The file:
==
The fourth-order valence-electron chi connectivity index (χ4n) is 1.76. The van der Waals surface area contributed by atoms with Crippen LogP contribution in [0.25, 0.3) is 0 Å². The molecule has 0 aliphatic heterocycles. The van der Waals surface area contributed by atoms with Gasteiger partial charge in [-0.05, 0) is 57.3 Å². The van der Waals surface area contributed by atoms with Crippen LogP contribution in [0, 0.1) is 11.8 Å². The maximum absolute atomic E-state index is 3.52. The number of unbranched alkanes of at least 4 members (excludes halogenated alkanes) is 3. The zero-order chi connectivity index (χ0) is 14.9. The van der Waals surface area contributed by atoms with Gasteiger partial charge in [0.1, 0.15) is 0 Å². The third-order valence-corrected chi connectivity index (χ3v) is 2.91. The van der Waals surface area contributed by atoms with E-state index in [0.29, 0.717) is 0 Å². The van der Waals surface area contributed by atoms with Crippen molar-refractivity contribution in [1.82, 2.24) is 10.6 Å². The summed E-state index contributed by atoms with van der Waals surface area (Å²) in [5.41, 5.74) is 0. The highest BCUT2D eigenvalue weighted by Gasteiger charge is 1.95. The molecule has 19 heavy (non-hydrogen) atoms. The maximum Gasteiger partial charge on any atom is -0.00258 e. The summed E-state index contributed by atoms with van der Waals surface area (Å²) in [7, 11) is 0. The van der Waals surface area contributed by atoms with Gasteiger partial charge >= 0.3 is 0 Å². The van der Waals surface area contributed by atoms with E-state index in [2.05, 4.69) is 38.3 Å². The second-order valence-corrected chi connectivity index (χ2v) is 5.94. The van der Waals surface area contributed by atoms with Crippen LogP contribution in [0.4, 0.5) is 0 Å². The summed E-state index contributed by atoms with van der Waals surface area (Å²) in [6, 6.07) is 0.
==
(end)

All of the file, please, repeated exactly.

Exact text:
The fourth-order valence-electron chi connectivity index (χ4n) is 1.76. The van der Waals surface area contributed by atoms with Crippen LogP contribution in [0.25, 0.3) is 0 Å². The molecule has 0 aliphatic heterocycles. The van der Waals surface area contributed by atoms with Gasteiger partial charge in [-0.05, 0) is 57.3 Å². The van der Waals surface area contributed by atoms with Crippen LogP contribution in [0, 0.1) is 11.8 Å². The maximum absolute atomic E-state index is 3.52. The number of unbranched alkanes of at least 4 members (excludes halogenated alkanes) is 3. The zero-order chi connectivity index (χ0) is 14.9. The van der Waals surface area contributed by atoms with Gasteiger partial charge in [0.1, 0.15) is 0 Å². The third-order valence-corrected chi connectivity index (χ3v) is 2.91. The van der Waals surface area contributed by atoms with E-state index in [0.29, 0.717) is 0 Å². The van der Waals surface area contributed by atoms with Crippen molar-refractivity contribution in [1.82, 2.24) is 10.6 Å². The summed E-state index contributed by atoms with van der Waals surface area (Å²) in [5.41, 5.74) is 0. The highest BCUT2D eigenvalue weighted by Gasteiger charge is 1.95. The molecule has 19 heavy (non-hydrogen) atoms. The maximum Gasteiger partial charge on any atom is -0.00258 e. The summed E-state index contributed by atoms with van der Waals surface area (Å²) in [7, 11) is 0. The van der Waals surface area contributed by atoms with Gasteiger partial charge >= 0.3 is 0 Å². The van der Waals surface area contributed by atoms with E-state index in [2.05, 4.69) is 38.3 Å². The second-order valence-corrected chi connectivity index (χ2v) is 5.94. The van der Waals surface area contributed by atoms with Crippen LogP contribution in [0.4, 0.5) is 0 Å². The summed E-state index contributed by atoms with van der Waals surface area (Å²) in [6, 6.07) is 0.